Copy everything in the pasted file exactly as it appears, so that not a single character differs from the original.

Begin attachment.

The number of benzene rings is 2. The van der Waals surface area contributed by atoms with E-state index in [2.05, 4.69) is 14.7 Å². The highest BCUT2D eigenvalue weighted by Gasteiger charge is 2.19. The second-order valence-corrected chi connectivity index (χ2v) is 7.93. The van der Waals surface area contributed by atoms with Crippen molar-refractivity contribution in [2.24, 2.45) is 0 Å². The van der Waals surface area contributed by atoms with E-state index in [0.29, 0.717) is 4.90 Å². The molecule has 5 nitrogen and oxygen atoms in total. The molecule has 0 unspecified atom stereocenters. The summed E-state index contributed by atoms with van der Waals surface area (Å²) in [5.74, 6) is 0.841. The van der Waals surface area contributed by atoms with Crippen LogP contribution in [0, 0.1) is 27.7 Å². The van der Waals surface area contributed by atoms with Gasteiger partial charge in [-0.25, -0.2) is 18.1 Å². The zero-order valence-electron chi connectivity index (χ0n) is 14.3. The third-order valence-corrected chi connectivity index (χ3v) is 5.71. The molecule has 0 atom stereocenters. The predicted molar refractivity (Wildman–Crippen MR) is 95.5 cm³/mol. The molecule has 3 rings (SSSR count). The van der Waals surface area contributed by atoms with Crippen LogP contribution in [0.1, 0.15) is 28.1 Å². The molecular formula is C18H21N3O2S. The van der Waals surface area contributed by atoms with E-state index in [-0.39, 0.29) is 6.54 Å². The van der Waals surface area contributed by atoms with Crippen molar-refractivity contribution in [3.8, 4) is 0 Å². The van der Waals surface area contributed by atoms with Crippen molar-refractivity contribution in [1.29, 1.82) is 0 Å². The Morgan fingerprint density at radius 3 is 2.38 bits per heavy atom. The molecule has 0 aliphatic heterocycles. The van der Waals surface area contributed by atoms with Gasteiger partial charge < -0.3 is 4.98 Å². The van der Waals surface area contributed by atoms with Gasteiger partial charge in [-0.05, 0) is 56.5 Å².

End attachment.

The number of benzene rings is 2. The van der Waals surface area contributed by atoms with E-state index in [2.05, 4.69) is 14.7 Å². The highest BCUT2D eigenvalue weighted by Gasteiger charge is 2.19. The second-order valence-corrected chi connectivity index (χ2v) is 7.93. The van der Waals surface area contributed by atoms with Crippen molar-refractivity contribution in [2.24, 2.45) is 0 Å². The van der Waals surface area contributed by atoms with E-state index in [0.29, 0.717) is 4.90 Å². The molecule has 5 nitrogen and oxygen atoms in total. The molecule has 0 unspecified atom stereocenters. The summed E-state index contributed by atoms with van der Waals surface area (Å²) in [5.74, 6) is 0.841. The van der Waals surface area contributed by atoms with Crippen LogP contribution in [0, 0.1) is 27.7 Å². The van der Waals surface area contributed by atoms with Gasteiger partial charge in [-0.25, -0.2) is 18.1 Å². The zero-order valence-electron chi connectivity index (χ0n) is 14.3. The third-order valence-corrected chi connectivity index (χ3v) is 5.71. The molecule has 0 atom stereocenters. The predicted molar refractivity (Wildman–Crippen MR) is 95.5 cm³/mol. The molecule has 3 rings (SSSR count). The van der Waals surface area contributed by atoms with Crippen LogP contribution in [0.1, 0.15) is 28.1 Å². The molecular formula is C18H21N3O2S. The van der Waals surface area contributed by atoms with E-state index in [-0.39, 0.29) is 6.54 Å². The van der Waals surface area contributed by atoms with Crippen molar-refractivity contribution in [3.8, 4) is 0 Å². The van der Waals surface area contributed by atoms with Crippen molar-refractivity contribution in [1.29, 1.82) is 0 Å². The Morgan fingerprint density at radius 3 is 2.38 bits per heavy atom. The molecule has 0 aliphatic heterocycles. The van der Waals surface area contributed by atoms with Gasteiger partial charge < -0.3 is 4.98 Å². The van der Waals surface area contributed by atoms with Gasteiger partial charge in [-0.05, 0) is 56.5 Å².